Lab 10 - PCA and Clustering

Download the notebook, the raw script, or the annotated script for this tutorial (right-click on the link and save).

Getting started

using MLJ
import RDatasets: dataset
import DataFrames: DataFrame, select, Not, describe
using Random

data = dataset("datasets", "USArrests")
names(data)
5-element Array{String,1}:
 "State"
 "Murder"
 "Assault"
 "UrbanPop"
 "Rape"

Let's have a look at the mean and standard deviation of each feature:

describe(data, :mean, :std)
5×3 DataFrame
│ Row │ variable │ mean   │ std     │
│     │ Symbol   │ Union… │ Union…  │
├─────┼──────────┼────────┼─────────┤
│ 1   │ State    │        │         │
│ 2   │ Murder   │ 7.788  │ 4.35551 │
│ 3   │ Assault  │ 170.76 │ 83.3377 │
│ 4   │ UrbanPop │ 65.54  │ 14.4748 │
│ 5   │ Rape     │ 21.232 │ 9.36638 │

Let's extract the numerical component and coerce

X = select(data, Not(:State))
X = coerce(X, :UrbanPop=>Continuous, :Assault=>Continuous);

PCA pipeline

PCA is usually best done after standardization but we won't do it here:

@load PCA pkg=MultivariateStats

pca_mdl = PCA(pratio=1)
pca = machine(pca_mdl, X)
fit!(pca)
PCA
W = transform(pca, X);

W is the PCA'd data; here we've used default settings for PCA and it has recovered 2 components:

schema(W).names
(:x1, :x2, :x3, :x4)

Let's inspect the fit:

r = report(pca)
cumsum(r.principalvars ./ r.tvar)
4-element Array{Float64,1}:
 0.9655342205668823
 0.9933515571990573
 0.9991510921213993
 1.0

In the second line we look at the explained variance with 1 then 2 PCA features and it seems that with 2 we almost completely recover all of the variance.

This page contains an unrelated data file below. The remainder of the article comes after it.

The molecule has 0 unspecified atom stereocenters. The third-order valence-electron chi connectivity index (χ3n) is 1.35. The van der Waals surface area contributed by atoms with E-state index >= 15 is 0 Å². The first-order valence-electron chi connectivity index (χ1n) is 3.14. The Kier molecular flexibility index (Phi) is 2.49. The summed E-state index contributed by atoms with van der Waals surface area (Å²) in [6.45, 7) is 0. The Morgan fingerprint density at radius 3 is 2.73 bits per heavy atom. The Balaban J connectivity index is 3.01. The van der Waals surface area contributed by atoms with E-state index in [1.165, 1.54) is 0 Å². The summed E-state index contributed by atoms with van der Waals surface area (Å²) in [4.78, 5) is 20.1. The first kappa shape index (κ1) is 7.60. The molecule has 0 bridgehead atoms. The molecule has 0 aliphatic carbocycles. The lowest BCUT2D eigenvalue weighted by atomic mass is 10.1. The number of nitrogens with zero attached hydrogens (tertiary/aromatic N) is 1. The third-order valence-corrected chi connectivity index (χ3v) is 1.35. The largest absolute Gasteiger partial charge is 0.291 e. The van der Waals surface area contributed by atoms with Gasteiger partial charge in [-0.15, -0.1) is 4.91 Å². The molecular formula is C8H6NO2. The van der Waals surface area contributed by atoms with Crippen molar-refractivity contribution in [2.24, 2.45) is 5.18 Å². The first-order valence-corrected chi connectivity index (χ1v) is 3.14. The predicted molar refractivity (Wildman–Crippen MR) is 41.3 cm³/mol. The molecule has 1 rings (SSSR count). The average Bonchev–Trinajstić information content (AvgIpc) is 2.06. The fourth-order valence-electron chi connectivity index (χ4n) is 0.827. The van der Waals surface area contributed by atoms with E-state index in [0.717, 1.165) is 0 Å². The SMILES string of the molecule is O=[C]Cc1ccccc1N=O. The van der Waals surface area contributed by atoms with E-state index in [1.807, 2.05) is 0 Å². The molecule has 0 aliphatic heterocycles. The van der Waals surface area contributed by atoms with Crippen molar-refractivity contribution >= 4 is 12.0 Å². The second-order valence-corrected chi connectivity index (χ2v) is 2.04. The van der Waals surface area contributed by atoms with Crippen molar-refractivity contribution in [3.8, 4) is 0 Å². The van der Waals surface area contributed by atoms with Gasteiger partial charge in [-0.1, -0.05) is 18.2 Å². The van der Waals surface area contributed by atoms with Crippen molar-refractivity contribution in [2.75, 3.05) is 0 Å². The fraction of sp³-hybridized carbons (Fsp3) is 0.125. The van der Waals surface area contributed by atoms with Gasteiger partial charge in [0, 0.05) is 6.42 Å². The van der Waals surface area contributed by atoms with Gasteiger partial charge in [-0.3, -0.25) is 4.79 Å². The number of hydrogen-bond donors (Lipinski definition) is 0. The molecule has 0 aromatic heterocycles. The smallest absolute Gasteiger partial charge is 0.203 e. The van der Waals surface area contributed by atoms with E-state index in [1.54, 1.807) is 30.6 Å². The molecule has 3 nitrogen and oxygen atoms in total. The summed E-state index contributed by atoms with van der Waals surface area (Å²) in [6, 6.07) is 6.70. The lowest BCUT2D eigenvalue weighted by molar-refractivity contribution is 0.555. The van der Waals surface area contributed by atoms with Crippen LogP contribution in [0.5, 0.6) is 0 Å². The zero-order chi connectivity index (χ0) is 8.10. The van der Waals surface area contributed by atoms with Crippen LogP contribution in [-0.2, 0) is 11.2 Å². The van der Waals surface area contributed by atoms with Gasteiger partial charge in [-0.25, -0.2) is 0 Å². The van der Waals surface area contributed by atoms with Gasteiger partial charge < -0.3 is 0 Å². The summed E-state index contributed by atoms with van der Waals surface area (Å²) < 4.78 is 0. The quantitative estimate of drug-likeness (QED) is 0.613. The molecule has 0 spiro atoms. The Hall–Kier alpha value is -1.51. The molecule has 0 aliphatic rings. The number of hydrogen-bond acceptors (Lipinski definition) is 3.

More interesting data...

Instead of just playing with toy data, let's load the orange juice data and extract only the columns corresponding to price data:

data = dataset("ISLR", "OJ")

X = select(data, [:PriceCH, :PriceMM, :DiscCH, :DiscMM, :SalePriceMM,
                  :SalePriceCH, :PriceDiff, :PctDiscMM, :PctDiscCH]);

PCA pipeline

Random.seed!(1515)

SPCA = @pipeline(Standardizer(),
                 PCA(pratio=1-1e-4))

spca = machine(SPCA, X)
fit!(spca)
W = transform(spca, X)
names(W)
6-element Array{String,1}:
 "x1"
 "x2"
 "x3"
 "x4"
 "x5"
 "x6"

What kind of variance can we explain?

rpca = collect(values(report(spca).report_given_machine))[2]
cs = cumsum(rpca.principalvars ./ rpca.tvar)
6-element Array{Float64,1}:
 0.4174696748484731
 0.7233074812209765
 0.9436456234171869
 0.9997505816044248
 0.9998956501446636
 0.9999999999999998

Let's visualise this

using PyPlot

figure(figsize=(8,6))

bar(1:length(cs), cs)
plot(1:length(cs), cs, color="red", marker="o")

xlabel("Number of PCA features", fontsize=14)
ylabel("Ratio of explained variance", fontsize=14)
PCA explained variance

So 4 PCA features are enough to recover most of the variance.

Clustering

Random.seed!(1515)

@load KMeans pkg=Clustering
SPCA2 = @pipeline(Standardizer(),
                  PCA(),
                  KMeans(k=3))

spca2 = machine(SPCA2, X)
fit!(spca2)

assignments = collect(values(report(spca2).report_given_machine))[3].assignments
mask1 = assignments .== 1
mask2 = assignments .== 2
mask3 = assignments .== 3;

Now we can try visualising this

using PyPlot

figure(figsize=(8, 6))
for (m, c) in zip((mask1, mask2, mask3), ("red", "green", "blue"))
    plot(W[m, 1], W[m, 2], ls="none", marker=".", markersize=10, color=c)
end

xlabel("PCA-1", fontsize=13)
ylabel("PCA-2", fontsize=13)
legend(["Group 1", "Group 2", "Group 3"], fontsize=13)